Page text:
Measure 26-86 provides two reforms to the pension system for police and firefighters in Portland. This system currently has an unfunded liability of $1.6B which is expected to rise substantially if no action is taken.
The first change is to give the decision-making authority on disability claims to an independent expert. Currently that authority is given to the pension Board of Trustee’s which is mostly, if not entirely, made up of representatives of the police and fire departments. This seems like a sensible reform both because the board members may have a conflict of interest in these matters, and because they aren’t necessarily qualified to make these medical judgements.
The second change would put new employees of these departments on a new, fully-funded pension plan, which should eliminate the unfunded liability over the course of time. This isn’t a magic solution; it’ll take 30 to 40 years to fully fix the problem, and for the first 20 years the costs will actually go up somewhat. However, it seems to be the responsible thing to do, and I support this type of long-term thinking.
2006-11-04 20:20 in /politics/oregon
Measure 26-84 renews for 5 years a levy providing funding to Portland public schools. I’m not very familiar with the background to this issue, but the proponents claim that there has been significant improvement in school performance, as well as reduced administrative costs during the past five years that this levy was originally in place. This appears to be sufficiently non-controversial that there seems to be no organized opposition to this measure (which I actually find fairly remarkable; is there really no one in Portland opposed to public education on principle?). Given that I have no reason to consider the schools overfunded, I am happy to maintain the current funding.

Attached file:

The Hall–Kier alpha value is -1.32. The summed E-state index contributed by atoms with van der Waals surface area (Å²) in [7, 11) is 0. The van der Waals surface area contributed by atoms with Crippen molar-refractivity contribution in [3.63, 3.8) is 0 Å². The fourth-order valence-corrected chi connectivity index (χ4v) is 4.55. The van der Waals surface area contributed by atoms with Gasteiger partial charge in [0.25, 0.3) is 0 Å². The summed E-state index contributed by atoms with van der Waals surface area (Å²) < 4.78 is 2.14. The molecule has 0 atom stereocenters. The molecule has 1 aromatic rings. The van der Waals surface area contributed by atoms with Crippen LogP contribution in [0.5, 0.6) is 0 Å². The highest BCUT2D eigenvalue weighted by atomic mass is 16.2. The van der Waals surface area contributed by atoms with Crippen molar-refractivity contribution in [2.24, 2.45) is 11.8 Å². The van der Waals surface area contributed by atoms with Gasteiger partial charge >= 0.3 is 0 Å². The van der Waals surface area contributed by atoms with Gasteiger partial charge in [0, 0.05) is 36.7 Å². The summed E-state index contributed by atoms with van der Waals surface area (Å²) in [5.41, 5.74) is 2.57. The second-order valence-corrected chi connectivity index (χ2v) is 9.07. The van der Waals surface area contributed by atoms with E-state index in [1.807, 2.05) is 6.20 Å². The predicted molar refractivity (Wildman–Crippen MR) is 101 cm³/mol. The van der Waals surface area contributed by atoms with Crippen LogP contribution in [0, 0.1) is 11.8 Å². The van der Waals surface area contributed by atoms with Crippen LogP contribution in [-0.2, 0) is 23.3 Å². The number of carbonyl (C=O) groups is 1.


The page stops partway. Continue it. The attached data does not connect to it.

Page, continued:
2006-11-04 19:40 in /politics/oregon
Measure 26-81 maintains the current level of library funding in Multnomah County by renewing an existing levy (earmarked property tax). Personally, I’d be willing to vote for an increase in library funding since most of the local branches here close at 6PM. I have no hesitation voting to maintain the current spending.
2006-11-03 23:40 in /politics/oregon
I avoided looking closely at Measure 44 until this evening because I figured anything to do with prescription drug coverage would be either mind-numbingly dull or mind-bogglingly complex or both. However, in this case, there’s already a program in place where the state negotiates reduced prices on drugs which are then available to poor seniors without coverage. This measure just extends that program to all residents of the state without prescriptions drug coverage. Since the administrative systems are already in place, and the negotiations already take place, there’s no marginal cost to extend the system to a larger pool of people. Consequently, there isn’t much not to like about this measure.
Aside: Despite the fact that I can easily put up a couple strawman arguments against this measure, apparently there’s not enough people opposed to it to come up with $500 to put a statement in the voter guide. So, this is one of those rare cases where there are only statements in favor.
2006-11-03 15:50 in /politics/oregon
On the surface this pair of measures, 46 & 47 appear reasonable. I’m not one who believes that money is actually morally equivalent to speech. However, as I’ve looked more closely at these measures, I’ve come to oppose them.
Measure 46 is the enabler; it amends the constitution to permit laws restricting campaign contributions and expenditures. This is required because previous laws were struck down by the Oregon Supreme Court as violating the state constitution. The text is fairly short, and I’ll reproduce it entirely here:
Notwithstanding any other provision of this Constitution, the people through the initiative process, or the Legislative Assembly by a three-fourths vote of both Houses, may enact and amend laws to prohibit or limit contributions and expenditures, of any type or description, to influence the outcome of any election.